Part of the formal garden of the Château de Fontainebleau, with the Grand Canal barely visible in the distance, Ile-de-France, France, between 1914 and 1925. This is a glass lantern slide by Williams, Brown & Earle, Inc., via Archives of American Gardens, Garden Club of America Collection, Smithsonian Institution (used here by permission).

The Archives holds over 60,000 photos and records documenting 6,300 historic and contemporary American gardens.  At its core are almost 3,000 hand-colored glass lantern and 35mm slides donated by the Garden Club of America, which is the source of this image.

(Click on the picture to enlarge it.)

When the prince has no porch

. . . a rather awkward arrangement.

“Society at dining table. Frederick I of Baden sits in the middle,” location unknown, ca. 1890 – 1907, by Queen Victoria of Sweden, via Tekniska museet (Sweden) on flickr, under CC license.

Victoria (or Viktoria) of Baden — Queen of Sweden after 1907 — was the daughter of Frederick I. She married Crown Prince Gustaf in 1881, and they had three children, but it was not a happy marriage. From 1882, she spent almost every winter in Egypt and Italy, mostly in Capri. She was a good amateur photographer, as well as a painter and sculptor.

The palace garden, Venice

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A variation on the same theme. . . in Venice, at Christmas, our hotel also had an unusually large garden.

The Boscolo Venezia was built in the 16th century as a family palace.  It  is located in the Sestiere Cannaregio, between the Fondamenta de la Madonna dell’Orto and the lagoon, facing the island of Murano.

It claims to be the only hotel in Venice with a garden over 2,000 square meters.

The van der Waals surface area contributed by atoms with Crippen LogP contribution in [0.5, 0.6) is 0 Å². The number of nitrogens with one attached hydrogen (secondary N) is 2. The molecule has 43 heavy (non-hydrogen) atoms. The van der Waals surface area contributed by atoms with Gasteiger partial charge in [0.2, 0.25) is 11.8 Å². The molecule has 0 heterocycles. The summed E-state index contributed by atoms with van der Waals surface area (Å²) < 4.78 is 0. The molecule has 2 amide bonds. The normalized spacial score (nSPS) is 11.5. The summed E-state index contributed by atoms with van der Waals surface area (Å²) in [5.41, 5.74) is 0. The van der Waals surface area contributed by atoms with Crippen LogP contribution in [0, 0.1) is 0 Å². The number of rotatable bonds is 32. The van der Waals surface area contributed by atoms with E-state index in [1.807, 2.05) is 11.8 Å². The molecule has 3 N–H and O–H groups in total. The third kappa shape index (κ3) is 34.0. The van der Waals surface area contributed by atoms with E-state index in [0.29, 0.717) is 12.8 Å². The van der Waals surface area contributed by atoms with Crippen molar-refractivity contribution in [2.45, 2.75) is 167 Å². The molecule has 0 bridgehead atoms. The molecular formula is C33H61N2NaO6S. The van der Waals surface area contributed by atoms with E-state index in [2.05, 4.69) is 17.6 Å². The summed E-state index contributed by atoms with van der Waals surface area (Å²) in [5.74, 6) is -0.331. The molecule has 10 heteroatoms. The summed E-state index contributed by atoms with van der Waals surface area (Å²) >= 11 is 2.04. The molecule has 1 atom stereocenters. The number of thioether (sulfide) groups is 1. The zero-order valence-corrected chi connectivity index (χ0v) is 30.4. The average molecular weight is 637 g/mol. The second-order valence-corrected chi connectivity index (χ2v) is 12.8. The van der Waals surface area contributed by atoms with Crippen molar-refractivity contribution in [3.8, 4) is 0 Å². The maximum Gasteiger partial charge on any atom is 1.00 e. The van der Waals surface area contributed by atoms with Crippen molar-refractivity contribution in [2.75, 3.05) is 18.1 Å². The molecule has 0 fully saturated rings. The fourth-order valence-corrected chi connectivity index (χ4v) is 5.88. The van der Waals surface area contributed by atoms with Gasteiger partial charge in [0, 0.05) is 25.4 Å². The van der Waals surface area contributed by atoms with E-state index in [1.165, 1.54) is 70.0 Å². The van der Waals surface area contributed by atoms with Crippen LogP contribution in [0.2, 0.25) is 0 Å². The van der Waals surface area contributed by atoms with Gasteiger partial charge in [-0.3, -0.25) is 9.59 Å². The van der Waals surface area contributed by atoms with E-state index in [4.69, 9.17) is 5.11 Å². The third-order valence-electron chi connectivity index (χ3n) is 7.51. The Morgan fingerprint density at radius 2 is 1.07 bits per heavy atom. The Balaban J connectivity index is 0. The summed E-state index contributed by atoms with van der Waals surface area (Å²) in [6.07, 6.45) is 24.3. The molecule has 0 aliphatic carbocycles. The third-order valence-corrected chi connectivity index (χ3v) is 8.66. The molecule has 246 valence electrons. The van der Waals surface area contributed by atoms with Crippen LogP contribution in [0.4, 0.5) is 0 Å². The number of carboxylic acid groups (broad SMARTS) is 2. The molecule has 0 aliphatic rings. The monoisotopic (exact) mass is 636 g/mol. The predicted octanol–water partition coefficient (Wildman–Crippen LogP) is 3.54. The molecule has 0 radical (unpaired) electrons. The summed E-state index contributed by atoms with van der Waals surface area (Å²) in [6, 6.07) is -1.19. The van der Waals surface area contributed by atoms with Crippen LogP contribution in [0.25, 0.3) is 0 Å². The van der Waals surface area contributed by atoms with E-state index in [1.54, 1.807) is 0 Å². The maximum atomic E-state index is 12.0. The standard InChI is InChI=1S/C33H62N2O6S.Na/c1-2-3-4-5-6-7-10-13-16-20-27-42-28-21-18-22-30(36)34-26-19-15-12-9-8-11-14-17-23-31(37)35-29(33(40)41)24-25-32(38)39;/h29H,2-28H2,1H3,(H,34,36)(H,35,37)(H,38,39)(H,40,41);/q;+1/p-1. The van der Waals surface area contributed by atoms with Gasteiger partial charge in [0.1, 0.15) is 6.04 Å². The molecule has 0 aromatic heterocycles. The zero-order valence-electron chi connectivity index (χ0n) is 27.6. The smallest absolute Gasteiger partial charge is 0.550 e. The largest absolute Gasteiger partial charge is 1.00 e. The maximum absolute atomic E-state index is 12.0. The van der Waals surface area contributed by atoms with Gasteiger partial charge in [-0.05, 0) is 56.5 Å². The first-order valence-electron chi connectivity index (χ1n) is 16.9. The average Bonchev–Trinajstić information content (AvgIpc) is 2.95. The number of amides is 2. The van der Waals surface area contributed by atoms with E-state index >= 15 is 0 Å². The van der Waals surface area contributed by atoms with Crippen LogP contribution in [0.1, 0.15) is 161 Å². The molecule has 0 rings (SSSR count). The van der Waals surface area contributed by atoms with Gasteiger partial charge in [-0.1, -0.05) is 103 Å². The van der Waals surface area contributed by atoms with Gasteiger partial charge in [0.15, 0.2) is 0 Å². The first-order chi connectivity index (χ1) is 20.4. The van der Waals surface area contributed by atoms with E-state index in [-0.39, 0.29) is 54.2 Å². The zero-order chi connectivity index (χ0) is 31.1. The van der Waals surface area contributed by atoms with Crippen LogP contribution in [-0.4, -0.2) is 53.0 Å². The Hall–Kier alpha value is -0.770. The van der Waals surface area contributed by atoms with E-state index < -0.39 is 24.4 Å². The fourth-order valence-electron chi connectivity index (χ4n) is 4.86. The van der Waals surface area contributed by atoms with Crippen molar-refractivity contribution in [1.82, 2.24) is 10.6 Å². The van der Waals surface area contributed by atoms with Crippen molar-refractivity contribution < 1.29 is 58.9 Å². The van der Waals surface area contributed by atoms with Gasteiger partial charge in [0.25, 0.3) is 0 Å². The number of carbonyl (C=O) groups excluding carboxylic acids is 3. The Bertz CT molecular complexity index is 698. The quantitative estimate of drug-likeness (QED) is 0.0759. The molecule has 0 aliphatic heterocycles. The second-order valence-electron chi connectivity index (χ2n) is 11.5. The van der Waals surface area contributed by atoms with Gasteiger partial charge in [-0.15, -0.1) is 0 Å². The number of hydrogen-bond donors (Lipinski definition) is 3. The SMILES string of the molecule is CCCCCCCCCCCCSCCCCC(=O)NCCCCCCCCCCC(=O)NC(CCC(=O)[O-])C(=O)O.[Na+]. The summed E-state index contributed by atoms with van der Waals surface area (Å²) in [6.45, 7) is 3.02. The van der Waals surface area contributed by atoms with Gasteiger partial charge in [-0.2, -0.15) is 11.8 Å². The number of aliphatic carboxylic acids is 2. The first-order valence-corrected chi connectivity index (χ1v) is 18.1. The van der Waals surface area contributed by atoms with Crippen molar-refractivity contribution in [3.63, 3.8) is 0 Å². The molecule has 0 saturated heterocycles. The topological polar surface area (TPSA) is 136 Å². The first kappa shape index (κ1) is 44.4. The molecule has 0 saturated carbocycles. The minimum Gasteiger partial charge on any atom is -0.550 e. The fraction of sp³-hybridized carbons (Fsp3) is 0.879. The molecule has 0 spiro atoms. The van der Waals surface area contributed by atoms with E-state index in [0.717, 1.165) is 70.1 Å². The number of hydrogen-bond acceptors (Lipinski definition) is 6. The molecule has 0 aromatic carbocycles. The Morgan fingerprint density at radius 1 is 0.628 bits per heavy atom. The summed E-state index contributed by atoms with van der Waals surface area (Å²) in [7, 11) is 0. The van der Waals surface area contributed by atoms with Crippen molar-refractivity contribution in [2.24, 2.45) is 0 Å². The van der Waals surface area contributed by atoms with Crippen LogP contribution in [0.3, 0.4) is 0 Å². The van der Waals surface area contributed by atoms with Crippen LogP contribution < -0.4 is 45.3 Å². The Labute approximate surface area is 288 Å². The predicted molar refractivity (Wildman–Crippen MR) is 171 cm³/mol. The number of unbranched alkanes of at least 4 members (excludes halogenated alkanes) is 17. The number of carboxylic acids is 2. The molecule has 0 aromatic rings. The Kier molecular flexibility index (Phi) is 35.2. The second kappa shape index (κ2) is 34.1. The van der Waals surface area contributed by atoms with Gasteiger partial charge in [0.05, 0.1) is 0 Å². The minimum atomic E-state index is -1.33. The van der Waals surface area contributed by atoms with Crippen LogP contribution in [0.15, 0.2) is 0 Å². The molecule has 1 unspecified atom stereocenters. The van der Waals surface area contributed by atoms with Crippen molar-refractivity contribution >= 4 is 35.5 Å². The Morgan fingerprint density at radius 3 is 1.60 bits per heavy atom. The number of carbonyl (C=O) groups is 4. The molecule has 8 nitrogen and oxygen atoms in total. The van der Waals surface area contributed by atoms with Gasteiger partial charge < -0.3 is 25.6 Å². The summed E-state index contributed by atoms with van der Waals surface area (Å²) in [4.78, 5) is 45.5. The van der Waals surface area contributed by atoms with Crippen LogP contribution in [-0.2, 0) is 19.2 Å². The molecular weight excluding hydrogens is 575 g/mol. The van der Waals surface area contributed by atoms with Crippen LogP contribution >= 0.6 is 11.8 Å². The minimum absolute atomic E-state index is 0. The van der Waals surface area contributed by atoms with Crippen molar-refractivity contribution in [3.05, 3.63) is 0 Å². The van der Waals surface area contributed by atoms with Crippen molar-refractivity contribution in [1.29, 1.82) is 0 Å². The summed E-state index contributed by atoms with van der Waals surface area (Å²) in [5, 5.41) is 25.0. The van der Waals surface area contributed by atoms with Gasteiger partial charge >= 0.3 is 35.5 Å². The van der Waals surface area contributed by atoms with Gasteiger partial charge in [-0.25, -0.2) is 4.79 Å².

Long and fairly narrow with winding paths of light grey pea gravel, the garden is heavily planted in trees and large, dark-leaved shrubs (and variegated Aucuba japonica). Berms down the sides and crossing the middle increase the sense of privacy, restrict a sense of the whole, and make the garden seem larger.

Click on any thumbnail in the gallery below to scroll through larger images.

Aftermath, Stuttgart

So much of any year is flammable. . .*

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What we have learned since about 4 p.m. yesterday is that Stuttgarters really like their (self-administered) pyrotechnic devices on New Year’s Eve.

Sitting at home, the noise was terrific, particularly from about 10:30 p.m. to 12:30 a.m. Venturing downtown this foggy afternoon, I was a little surprised to see everything — or anything — still standing.

The ground was littered with fireworks debris and broken Sekt bottles, but only this Konigstrasse shelter showed any real damage.

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We went inside the Alte Schloss (Old Palace) courtyard for the first time during the Christmas season, and I admired the trees on the columns and star lights.

Have a happy 2016!

*From “Burning the Old Year” by Naomi Shihab Nye.